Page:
Legal Experts Say Trump Is Already Obstructing of Justice in the Case Against Paul Manafort
Even President Donald Trump's allies in Congress have warned him that pardoning Paul Manafort, his former campaign chairman who has been convicted of eight counts of bank and tax fraud, would be a "bridge too far."
But the president and his lawyers still have made it clear that they are willing to consider a pardon for Manafort — though they have said it will wait until after special counsel Robert Mueller's investigation wraps up.
In a new op-ed for the New York Times, to law professors Alex Whiting and Ryan Goodman argued Thursday that despite the fact that Trump hasn't yet tried to actually pardon Manafort, his involvement in the case against his former campaign chairman already constitutes obstruction of justice. President Richard Nixon, they note, was accused of similar behavior in the articles of impeachment adopted by the House of Representatives.
"Mr. Trump appears to be trying to have it all: dangling a pardon down the line to keep Mr. Manafort quiet, giving the president the benefits of a pardon without requiring him to pay substantial political costs," they wrote. "That requires assuring Mr. Manafort that a pardon will very likely come, and Mr. Giuliani has obliged, telling reporters that Mr. Trump himself raised the subject of a Manafort pardon."
They continue: "Whether and when he acts, it appears that Mr. Trump has already embarked on a strategy of using his pardon power to silence witnesses in the Mueller investigation. In other words, at this point, dangling the prospect of a pardon or going ahead and exercising it amounts to the same thing: obstruction of justice."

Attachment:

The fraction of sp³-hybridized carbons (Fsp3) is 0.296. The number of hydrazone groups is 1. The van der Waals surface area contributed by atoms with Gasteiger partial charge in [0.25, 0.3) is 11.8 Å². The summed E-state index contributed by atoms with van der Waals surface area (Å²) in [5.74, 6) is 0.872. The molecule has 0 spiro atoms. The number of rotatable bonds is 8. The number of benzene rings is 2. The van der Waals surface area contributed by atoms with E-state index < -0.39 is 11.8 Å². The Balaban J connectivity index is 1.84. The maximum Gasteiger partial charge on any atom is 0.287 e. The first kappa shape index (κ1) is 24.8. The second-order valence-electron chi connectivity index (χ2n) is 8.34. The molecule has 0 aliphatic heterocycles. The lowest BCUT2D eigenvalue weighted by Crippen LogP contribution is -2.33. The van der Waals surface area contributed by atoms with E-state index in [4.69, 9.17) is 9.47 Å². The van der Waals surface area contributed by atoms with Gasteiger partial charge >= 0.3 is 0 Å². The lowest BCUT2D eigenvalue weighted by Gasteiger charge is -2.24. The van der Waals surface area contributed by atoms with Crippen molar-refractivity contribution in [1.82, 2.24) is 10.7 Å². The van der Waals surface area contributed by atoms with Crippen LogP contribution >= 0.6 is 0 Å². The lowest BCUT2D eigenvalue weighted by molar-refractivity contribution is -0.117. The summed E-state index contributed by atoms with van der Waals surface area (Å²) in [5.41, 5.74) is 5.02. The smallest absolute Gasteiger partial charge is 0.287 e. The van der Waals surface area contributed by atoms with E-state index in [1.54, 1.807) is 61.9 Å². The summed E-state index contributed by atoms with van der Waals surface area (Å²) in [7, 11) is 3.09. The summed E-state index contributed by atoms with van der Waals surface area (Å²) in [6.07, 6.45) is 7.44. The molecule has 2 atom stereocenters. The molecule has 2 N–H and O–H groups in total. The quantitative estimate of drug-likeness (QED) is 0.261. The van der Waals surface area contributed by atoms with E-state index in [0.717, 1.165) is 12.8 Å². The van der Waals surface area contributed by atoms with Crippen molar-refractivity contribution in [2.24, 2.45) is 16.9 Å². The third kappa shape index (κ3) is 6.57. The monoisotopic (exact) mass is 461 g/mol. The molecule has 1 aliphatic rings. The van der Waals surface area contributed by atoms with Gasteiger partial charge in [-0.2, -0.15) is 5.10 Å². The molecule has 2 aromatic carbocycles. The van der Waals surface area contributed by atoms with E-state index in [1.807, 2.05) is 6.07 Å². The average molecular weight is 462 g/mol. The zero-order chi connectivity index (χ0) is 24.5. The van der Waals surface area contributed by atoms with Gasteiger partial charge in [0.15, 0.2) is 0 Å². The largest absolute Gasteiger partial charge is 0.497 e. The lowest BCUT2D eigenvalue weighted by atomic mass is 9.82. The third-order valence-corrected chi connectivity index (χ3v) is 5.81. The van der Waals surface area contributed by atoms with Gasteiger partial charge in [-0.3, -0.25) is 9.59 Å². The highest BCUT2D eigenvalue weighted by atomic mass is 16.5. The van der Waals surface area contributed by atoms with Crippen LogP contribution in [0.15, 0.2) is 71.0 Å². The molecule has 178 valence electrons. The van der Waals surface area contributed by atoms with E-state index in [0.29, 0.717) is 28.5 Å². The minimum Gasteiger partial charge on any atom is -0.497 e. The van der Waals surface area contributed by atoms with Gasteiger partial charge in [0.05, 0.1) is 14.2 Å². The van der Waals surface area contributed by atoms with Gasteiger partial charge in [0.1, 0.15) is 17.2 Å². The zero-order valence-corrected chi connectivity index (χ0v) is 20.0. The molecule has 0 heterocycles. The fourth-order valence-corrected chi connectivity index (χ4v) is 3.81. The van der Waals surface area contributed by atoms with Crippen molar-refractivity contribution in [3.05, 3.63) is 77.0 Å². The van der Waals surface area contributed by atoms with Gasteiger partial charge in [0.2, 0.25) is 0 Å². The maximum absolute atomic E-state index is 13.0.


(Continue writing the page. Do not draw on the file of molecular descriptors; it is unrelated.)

Trump could have avoided all of this, they argued, if he had just kept his mouth shut about pardons.
Citing the articles of impeachment against Nixon, they say that Trump has engaged in some of the conduct the former president — who ultimately resigned instead of being forcibly removed from office — carried out, specifically: “Endeavoring to cause prospective defendants, and individuals duly tried and convicted, to expect favored treatment and consideration in return for their silence or false testimony."
By suggesting that he might pardon Manafort, insisting that his former aide is fundamentally a good guy, denouncing the results of the trial, attacking the investigation that brought him to justice, and commending him for not "breaking" under the pressure, Trump is sending a message that a pardon awaits. That is, as long as Manafort doesn't become a witness against the president.
"These words should be seen for what they are: an effort to keep Mr. Manafort quiet and to impede the investigation by encouraging potential witnesses not to cooperate," the authors note. "In this way, the president’s words about the judicial process matter, have real consequences and should not be discounted or dismissed as mere angry rants."